Northern Ireland

On This Day in 1923: Monaghan wins final delayed after arrests

October 30 1923

DERRY travelled to Clones on Sunday to meet Monaghan in the post-final of 1921.

It will be remembered that in the winter of that year the Monaghan selected started to travel to Derry to meet the latter in that year’s final and, reaching Dromore, in the Co Tyrone, the motors in which the team travelled were surrounded by Specials, and the entire team arrested and imprisoned for a considerable time.

Sunday’s match at Clones, therefore, saw the finish of the delayed fixture. Mr Joseph McMahon, formerly of Cavan, held the whistle. The score of the visitors resulted in one solitary point, taken in the first half, while the home team finished with a score of two goals and two points. Monaghan, 2 goals 2 points; Derry, 1 point.

The arrests of the Monaghan footballers on the original date for the Ulster football final in January 1922 set off a series of events including the kidnappings of loyalists from Tyrone and Fermanagh, the Clones Affray, and an outbreak of sectarian violence in Belfast in February 1922, the most brutal incident being the killing of four children and two women by a bomb on Weaver Street.

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The Boundary – Conference Now Suggested by Free State Minister

Speaking on the North-Eastern situation at Dun Laoghaire last night, Mr Kevin O’Higgins, Free State Minister of Home Affairs, said no problem of the government had received more thorough, more painstaking, more scientific attention.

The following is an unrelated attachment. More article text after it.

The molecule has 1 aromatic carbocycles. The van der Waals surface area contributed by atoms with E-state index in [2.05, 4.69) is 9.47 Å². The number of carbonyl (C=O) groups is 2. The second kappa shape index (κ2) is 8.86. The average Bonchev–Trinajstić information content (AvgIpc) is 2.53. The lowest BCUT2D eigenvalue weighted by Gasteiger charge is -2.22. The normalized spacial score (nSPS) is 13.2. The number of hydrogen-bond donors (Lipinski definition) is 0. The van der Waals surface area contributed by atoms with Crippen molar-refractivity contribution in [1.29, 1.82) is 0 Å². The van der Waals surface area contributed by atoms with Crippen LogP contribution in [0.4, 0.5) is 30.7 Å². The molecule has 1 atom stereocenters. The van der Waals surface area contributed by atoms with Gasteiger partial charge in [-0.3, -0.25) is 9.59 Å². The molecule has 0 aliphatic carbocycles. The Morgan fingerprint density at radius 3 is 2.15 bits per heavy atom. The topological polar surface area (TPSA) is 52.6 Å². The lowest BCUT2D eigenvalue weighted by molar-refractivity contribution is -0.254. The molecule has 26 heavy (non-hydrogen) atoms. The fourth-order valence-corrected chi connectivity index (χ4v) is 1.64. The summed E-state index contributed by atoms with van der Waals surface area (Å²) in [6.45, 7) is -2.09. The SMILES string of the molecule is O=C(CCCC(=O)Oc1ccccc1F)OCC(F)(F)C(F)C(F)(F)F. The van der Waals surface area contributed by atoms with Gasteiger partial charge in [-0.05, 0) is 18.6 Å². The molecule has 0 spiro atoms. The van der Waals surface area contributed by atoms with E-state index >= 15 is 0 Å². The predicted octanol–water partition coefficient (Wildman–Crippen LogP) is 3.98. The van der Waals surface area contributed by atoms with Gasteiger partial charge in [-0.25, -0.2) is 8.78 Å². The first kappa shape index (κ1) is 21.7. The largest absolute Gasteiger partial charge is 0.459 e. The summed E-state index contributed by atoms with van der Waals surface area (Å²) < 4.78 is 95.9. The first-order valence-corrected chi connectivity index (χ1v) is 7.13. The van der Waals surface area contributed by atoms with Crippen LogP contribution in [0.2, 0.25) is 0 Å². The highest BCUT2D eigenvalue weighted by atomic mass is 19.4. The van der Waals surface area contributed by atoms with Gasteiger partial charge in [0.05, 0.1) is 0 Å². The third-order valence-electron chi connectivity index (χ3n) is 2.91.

The case is prepared. He said the facts and relevant statistics are available. “I am convinced, as I can be about anything, that if a little more sense and a little less hysteria had been displayed here, the two sections of our people – so long estranged – would by this time be working in harmony for the good of the common country. Unfortunately, a die-hard mentality here played the game of the die-hard mentality in the North, and its counter-part in England, and the hope of a speedy union and better understanding was doomed to be deferred.

"Our own position has been clear throughout. When, on behalf of the Irish people, we accepted the Treaty with Britain it was the Treaty we accepted, neither more nor less. There should be no misunderstanding about that either here or in the North-East. The Treaty stands as an integral document. No one article, more or less binding than any other portion. The Treaty is now embodied in an Act of Dáil Éireann and in an Act of the British Parliament. It is binding alike on both governments."

A declaration by Kevin O’Higgins that his and the Irish Free State government’s policy towards the North was through the 1921 Anglo-Irish Treaty, including its provisions for a Boundary Commission. He was open to a conference with the northern government, though, and an alternative “arrangement even more conducive to the welfare of the country as a whole than the operation of the Treaty provisions”.